Iraq's uranium children will have their revenge
A child asks his mother about the people who burned his face and mutilated his body. The mother answers with bitterness: "The Americans." The child asks: "Where can I find them to take my revenge?" His mother answers: "You will find them when you grow up."
According to Fallujah residents, such questions are frequently asked. It it one of the effects of the US war against Iraqi children. US Secretary of State Madeleine Albright said in 1996 that the deaths of an estimated 500,000 Iraqi children from UN embargos and the war of 1991 was "worth it".
But not only is the embargo to blame - the effects of the US use of munitions such as depleted uranium have contributed to rates of cancer and deformities that reportedly exceed even those of Hiroshima and Nagasaki in the aftermath of their nuclear annihilation - also at the hands of the Americans.
Half of babies deformed
Samira al-Aani, a paediatrician in Fallujah, writes that parents of newborns now check for deformities before asking if they have a son or daughter. Studies in 2012 reported "abnormalities" among half of all babies born in the city.
|Parents of newborns now check for deformities before asking if they have a son or daughter.|
International reports state that 440 tonnes of depleted uranium was used in areas populated by civilians in central and southern Iraqi cities. The IAEA, the UN's nuclear watchdog, says depleted uranium is a chemically toxic, radioactive substance and a danger to health in large quantities. Other studies are more damning. The US, of course, denies that it is a long-term danger to health.
By 2006, Iraqis had discovered approximately 400 contaminated sites. Six years later, 143 countries voted in the UN General Assembly for a non-binding bill to help Iraq clean up the effects of depleted uranium.
However, the US refused to admit to its crimes and refused to disclose the areas in which it used depleted uranium. Furthermore, along with the UK, France and Israel, the US voted against the UN bill.
The world continues its attempts to pass a bill at the UN to press the users of depleted uranium to admit their crimes, apologise and help clean up the disaster they have caused in Iraq.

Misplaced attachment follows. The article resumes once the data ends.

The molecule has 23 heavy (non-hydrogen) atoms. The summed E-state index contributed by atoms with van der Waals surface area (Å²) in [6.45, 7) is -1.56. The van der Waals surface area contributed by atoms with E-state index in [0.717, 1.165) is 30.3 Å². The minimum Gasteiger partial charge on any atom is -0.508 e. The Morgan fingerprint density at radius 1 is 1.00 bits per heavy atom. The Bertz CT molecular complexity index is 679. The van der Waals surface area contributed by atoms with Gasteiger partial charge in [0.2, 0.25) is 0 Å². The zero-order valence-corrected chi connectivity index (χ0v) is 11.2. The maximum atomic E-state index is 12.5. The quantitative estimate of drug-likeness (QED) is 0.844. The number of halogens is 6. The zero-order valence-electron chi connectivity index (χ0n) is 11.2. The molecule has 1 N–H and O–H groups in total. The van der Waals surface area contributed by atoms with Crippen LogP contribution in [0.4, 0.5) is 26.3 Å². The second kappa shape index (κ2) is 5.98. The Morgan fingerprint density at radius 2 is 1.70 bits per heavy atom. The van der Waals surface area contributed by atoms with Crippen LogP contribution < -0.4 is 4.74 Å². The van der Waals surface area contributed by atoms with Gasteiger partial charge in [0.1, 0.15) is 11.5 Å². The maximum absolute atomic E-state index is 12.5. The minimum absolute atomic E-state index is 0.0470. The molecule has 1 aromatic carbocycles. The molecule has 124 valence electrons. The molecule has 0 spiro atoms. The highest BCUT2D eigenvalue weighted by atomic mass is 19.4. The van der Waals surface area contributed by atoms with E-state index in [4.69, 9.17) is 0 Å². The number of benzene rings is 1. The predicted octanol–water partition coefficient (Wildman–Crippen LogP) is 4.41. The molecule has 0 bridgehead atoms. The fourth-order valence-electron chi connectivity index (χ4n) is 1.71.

Activists are campaigning to press governments to pass the bill in the next UN General Assembly, due to be held in December.
A toxic legacy
Ben Griffin was a British soldier who served in Iraq and has seen the tragedy of Iraqis first hand.
"It makes me so angry that, for all of our promises of freeing Iraq, what we have left them is a toxic legacy that will last for generations to come," he said.
Griffin added that he and many other soldiers were unhappy they were made complicit in such acts.
The cleanup cost in Iraq is estimated at $40 million, a drop in the ocean when compared to the billions the US spends on its wars.
We Iraqis are not waiting for our rulers to condemn the use of depleted uranium against our children, as we do not expect them to demand the trial of those responsible in front of international courts.
However, we want our leaders to at least demand an apology from the Americans for their crimes. We remind the rulers of Iraq that when Iraqi children grow up, they will not forgive those who killed them and mutilated their bodies.
Those children will scream in the faces of their aggressors with the words of Pablo Neruda: "Oh killers, from every crime you have committed, a bullet is born that will one day land in your hearts."
This is an edited translation from our Arabic edition.